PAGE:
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Sir, I have to say a few words about an accusation which has been brought against those who speak in favor of universal amnesty. It is the accusation resorted to, in default of more solid argument, that those who advise amnesty, especially universal amnesty, do so because they have fallen in love with the rebels. No, sir, it is not merely for the rebels I plead. We are asked, Shall the rebellion go entirely unpunished ? No, sir, it shall not. Neither do I think that the rebellion has gone entirely unpunished. I ask you, had the rebels nothing to lose but their lives and their offices ? Look at it. There was a proud and arrogant aristocracy, planting their feet on the necks of the laboring people, and pretending to be the born rulers of this great republic. They looked down, not only upon their slaves, but also upon the people of the North, with the haughty contempt of self-asserting superiority. When their pretentions to rule us all were first successfully disputed, they resolved to destroy this republic, and to build up on the corner-stone of slavery an empire of their own, in which they could hold absolute sway. They made the attempt with the most overwhelmingly confident expectation of certain victory. Then came the Civil War, and after four years of struggle their whole power and pride lay shivered to atoms at our feet, their sons dead by tens of thousands on the battlefields of this country, their fields and their homes devastated, their fortunes destroyed ; and, more than that, the whole social system in which they had their being, with their hopes and pride, utterly wiped out; slavery forever abolished, and the slaves themselves created a political power before which they had to bow their heads; and they, broken, ruined, helpless, and hopeless in the dust before those upon whom they had so haughtily looked down as their vassals and inferiors. Sir, can it be said that the bellion has gone entirely unpunished ?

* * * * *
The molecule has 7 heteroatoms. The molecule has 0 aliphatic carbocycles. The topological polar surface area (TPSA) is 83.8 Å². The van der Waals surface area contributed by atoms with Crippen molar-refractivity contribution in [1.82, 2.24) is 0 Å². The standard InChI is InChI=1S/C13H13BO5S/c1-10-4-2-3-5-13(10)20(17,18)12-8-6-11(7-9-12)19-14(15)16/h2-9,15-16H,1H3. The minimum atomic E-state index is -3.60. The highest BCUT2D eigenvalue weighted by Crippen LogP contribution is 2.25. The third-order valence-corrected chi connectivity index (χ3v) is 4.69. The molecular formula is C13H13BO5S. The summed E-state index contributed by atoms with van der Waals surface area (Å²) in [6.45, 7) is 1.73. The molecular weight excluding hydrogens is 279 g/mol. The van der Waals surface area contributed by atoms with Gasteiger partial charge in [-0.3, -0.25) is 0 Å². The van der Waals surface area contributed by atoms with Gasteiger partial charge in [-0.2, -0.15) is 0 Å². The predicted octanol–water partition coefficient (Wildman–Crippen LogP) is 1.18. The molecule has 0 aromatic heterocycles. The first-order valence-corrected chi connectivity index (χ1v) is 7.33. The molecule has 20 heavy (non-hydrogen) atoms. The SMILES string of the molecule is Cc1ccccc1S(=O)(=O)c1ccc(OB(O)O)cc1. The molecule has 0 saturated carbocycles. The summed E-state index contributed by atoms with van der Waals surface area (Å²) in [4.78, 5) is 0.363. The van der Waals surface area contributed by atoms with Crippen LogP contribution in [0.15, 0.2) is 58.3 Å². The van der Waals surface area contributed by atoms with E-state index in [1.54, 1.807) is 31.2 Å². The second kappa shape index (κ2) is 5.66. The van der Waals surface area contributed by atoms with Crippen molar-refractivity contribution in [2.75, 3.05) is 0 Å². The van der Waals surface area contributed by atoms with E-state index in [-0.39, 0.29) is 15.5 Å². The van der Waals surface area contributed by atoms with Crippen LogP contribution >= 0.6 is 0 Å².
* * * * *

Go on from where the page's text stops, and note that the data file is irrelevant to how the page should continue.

You may vject that the loyal people, too, were subjected to terrible sufferings; that their sons, too, were slaughtered by tens of thousands ; that the mourning of countless widows and orphans is still darkening our land ; that we are groaning under terrible burdens which the rebellion has loaded upon us ; and that, therefore, part of the punishment has fallen upon the innocent. And it is certainly true.

But look at the difference. We issued from this great conflict as conquerors ; upon the graves of our slain we could lay the wreath of victory ; our widows and orphans, while mourning the loss of their dearest, still remember with proud exultation that the blood of their husbands and fathers was not spilled in vain ; that it flowed for the greatest and holiest and at the same time the most victorious of causes ; and when our people labor in the sweat of their brow to pay the debt which the rebellion has loaded upon us, they do it with the proud consciousness that the heavy

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price they have paid is infinitely overbalanced by the value of the results they have gained ; slavery abolished ; the great American Republic purified of her foulest stain ; the American people no longer a people of masters and slaves, but a people of equal citizens; the most dangerous element of disturbance and disintegration wiped out from among us, this country put upon the course of harmonious development, greater, more beautiful, mightier than ever in its self-conscious power. And thus, whatever losses, whatever sacrifices, whatever sufferings we may have endured, they appear before us in a blaze of glory.

But how do the Southern people stand there ? All they have sacrificed, all they have lost, all the blood they have spilled, all the desolation of their homes, all the distress that stares them in the face, all the wreck and ruin they see around them—all for nothing, all for a wicked folly, all for a disastrous infatuation; the very graves of their slain nothing but monuments of a shadowy delusion ; all their former hopes vanished forever ; and the very magniloquence which some of their leaders are still indulging in, nothing but a mocking illustration of their utter discomfiture! Ah, sir, if ever human efforts broke down in irretrievable disaster, if ever human pride was humiliated to the dust, if ever human hopes were turned into despair, there you behold them.